Twwk: All the light novels are surprisingly accessible, contributing greatly to the larger canon and containing plenty of fan service (the big connection you wouldn’t know, and that which set the Tenchi community on fire when it first was published decades ago now, was Mihoshi’s relationship to Washu), but working as stand-alone works. I’m glad it worked that way for you!

Jeskai Angel: I assume the big revelation that Mihoshi’s is Washu’s great granddaughter? Interesting.

Twwk: Yes! Though an astute viewer might surmise that Mihoshi had a special relationship with Washu, it was still incredible to find out that they’re related, and comical as well, since they’re on quite opposite ends of the intelligence spectrum. But onto the content of the novel! What are your general impressions?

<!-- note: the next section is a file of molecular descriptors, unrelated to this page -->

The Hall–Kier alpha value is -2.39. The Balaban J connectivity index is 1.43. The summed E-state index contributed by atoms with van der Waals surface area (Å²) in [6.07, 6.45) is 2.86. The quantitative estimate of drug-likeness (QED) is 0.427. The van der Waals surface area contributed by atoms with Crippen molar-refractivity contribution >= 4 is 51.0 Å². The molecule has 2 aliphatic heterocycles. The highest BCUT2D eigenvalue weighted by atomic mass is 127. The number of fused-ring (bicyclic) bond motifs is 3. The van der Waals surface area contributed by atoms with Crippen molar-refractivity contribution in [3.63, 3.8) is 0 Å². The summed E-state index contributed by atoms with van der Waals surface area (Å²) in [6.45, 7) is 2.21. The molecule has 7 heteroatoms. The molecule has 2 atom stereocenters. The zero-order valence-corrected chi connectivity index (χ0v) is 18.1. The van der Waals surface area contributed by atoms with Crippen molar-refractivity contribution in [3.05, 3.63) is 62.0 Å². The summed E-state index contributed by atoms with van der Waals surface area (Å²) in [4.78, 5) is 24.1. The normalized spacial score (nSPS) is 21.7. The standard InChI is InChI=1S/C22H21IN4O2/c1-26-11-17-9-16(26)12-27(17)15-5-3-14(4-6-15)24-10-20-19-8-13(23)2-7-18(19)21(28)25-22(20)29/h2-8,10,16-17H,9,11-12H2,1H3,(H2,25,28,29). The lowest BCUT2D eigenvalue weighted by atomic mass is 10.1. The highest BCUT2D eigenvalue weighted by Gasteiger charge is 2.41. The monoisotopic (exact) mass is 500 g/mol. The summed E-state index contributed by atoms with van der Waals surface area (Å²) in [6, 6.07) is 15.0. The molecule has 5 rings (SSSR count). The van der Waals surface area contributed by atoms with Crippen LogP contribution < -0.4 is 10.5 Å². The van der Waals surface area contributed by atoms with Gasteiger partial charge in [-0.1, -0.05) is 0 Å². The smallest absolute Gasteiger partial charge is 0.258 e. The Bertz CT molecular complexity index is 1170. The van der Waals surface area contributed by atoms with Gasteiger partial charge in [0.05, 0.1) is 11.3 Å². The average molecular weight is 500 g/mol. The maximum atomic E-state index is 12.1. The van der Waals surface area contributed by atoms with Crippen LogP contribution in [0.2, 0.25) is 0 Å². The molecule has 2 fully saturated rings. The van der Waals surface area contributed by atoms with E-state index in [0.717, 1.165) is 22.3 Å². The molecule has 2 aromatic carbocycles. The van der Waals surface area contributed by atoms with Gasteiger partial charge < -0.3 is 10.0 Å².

Jeskai Angel: I think I most appreciated the humor. There was a hilarious line about cooking potatoes in a munitions factory early on, more humor as the story went on (Washu going faster and faster every time she had to run anywhere). I found the book’s overall pacing a bit odd. Sometimes you’d get a super detailed fight scene, for example, then other times the narrative skips months or years into the future with hardly any summary. It wasn’t bad, just a bit perplexing. The book also tried to cover an unusually long span of time (at least compared to other light novels I’ve read that take place over days or months at the most), which I suspect accounts for some of the peculiarities. The book also lacked resolution — specifically, it made a big deal of Washu’s mysterious origin, then dropped the subject and never came back to it. I’m sure her true nature has been explained in some other element of Tenchi media, but in the context of this book it felt weird.